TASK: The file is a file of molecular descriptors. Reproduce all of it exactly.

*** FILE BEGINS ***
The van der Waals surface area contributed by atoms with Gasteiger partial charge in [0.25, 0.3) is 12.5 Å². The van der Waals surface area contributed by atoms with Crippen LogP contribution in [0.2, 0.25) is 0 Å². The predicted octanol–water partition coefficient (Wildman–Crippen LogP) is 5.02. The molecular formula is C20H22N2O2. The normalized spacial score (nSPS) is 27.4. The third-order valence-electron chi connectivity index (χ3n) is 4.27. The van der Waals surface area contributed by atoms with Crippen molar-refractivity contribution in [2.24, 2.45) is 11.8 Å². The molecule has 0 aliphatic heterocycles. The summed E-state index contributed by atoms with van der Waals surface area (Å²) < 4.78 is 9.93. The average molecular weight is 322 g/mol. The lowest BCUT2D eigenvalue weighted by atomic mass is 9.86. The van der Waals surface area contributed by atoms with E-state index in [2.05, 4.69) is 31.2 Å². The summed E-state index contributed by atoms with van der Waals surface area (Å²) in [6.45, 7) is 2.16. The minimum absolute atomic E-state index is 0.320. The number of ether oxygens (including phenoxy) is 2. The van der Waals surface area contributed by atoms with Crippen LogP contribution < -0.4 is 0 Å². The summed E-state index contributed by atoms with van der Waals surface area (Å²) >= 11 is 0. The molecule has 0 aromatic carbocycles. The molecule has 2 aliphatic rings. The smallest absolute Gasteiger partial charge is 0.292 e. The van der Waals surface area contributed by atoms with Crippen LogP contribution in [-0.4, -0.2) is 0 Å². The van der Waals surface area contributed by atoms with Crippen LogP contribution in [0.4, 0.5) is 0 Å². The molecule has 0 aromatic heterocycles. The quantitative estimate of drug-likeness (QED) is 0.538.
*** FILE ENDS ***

The van der Waals surface area contributed by atoms with Gasteiger partial charge in [0.25, 0.3) is 12.5 Å². The van der Waals surface area contributed by atoms with Crippen LogP contribution in [0.2, 0.25) is 0 Å². The predicted octanol–water partition coefficient (Wildman–Crippen LogP) is 5.02. The molecular formula is C20H22N2O2. The normalized spacial score (nSPS) is 27.4. The third-order valence-electron chi connectivity index (χ3n) is 4.27. The van der Waals surface area contributed by atoms with Crippen molar-refractivity contribution in [2.24, 2.45) is 11.8 Å². The molecule has 0 aliphatic heterocycles. The summed E-state index contributed by atoms with van der Waals surface area (Å²) < 4.78 is 9.93. The average molecular weight is 322 g/mol. The lowest BCUT2D eigenvalue weighted by atomic mass is 9.86. The van der Waals surface area contributed by atoms with E-state index in [2.05, 4.69) is 31.2 Å². The summed E-state index contributed by atoms with van der Waals surface area (Å²) in [6.45, 7) is 2.16. The minimum absolute atomic E-state index is 0.320. The number of ether oxygens (including phenoxy) is 2. The van der Waals surface area contributed by atoms with Crippen LogP contribution < -0.4 is 0 Å². The summed E-state index contributed by atoms with van der Waals surface area (Å²) >= 11 is 0. The molecule has 0 aromatic carbocycles. The molecule has 2 aliphatic rings. The smallest absolute Gasteiger partial charge is 0.292 e. The van der Waals surface area contributed by atoms with Crippen LogP contribution in [-0.4, -0.2) is 0 Å². The van der Waals surface area contributed by atoms with Crippen LogP contribution in [0.4, 0.5) is 0 Å². The molecule has 0 aromatic heterocycles. The quantitative estimate of drug-likeness (QED) is 0.538.